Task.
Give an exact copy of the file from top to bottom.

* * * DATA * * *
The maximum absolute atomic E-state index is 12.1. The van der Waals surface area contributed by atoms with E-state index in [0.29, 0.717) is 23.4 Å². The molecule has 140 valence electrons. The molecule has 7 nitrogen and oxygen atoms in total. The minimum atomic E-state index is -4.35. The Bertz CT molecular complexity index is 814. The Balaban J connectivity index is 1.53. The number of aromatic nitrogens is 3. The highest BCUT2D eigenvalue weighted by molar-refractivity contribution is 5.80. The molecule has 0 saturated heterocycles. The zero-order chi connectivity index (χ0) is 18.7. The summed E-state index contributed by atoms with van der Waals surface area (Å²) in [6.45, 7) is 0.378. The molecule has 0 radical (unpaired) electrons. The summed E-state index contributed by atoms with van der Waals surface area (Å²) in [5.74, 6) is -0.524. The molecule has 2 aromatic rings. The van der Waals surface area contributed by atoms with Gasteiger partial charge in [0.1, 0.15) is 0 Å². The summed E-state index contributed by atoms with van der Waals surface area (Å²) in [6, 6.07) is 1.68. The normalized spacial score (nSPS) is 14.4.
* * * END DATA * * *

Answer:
The maximum absolute atomic E-state index is 12.1. The van der Waals surface area contributed by atoms with E-state index in [0.29, 0.717) is 23.4 Å². The molecule has 140 valence electrons. The molecule has 7 nitrogen and oxygen atoms in total. The minimum atomic E-state index is -4.35. The Bertz CT molecular complexity index is 814. The Balaban J connectivity index is 1.53. The number of aromatic nitrogens is 3. The highest BCUT2D eigenvalue weighted by molar-refractivity contribution is 5.80. The molecule has 0 saturated heterocycles. The zero-order chi connectivity index (χ0) is 18.7. The summed E-state index contributed by atoms with van der Waals surface area (Å²) in [6.45, 7) is 0.378. The molecule has 0 radical (unpaired) electrons. The summed E-state index contributed by atoms with van der Waals surface area (Å²) in [5.74, 6) is -0.524. The molecule has 2 aromatic rings. The van der Waals surface area contributed by atoms with Gasteiger partial charge in [0.1, 0.15) is 0 Å². The summed E-state index contributed by atoms with van der Waals surface area (Å²) in [6, 6.07) is 1.68. The normalized spacial score (nSPS) is 14.4.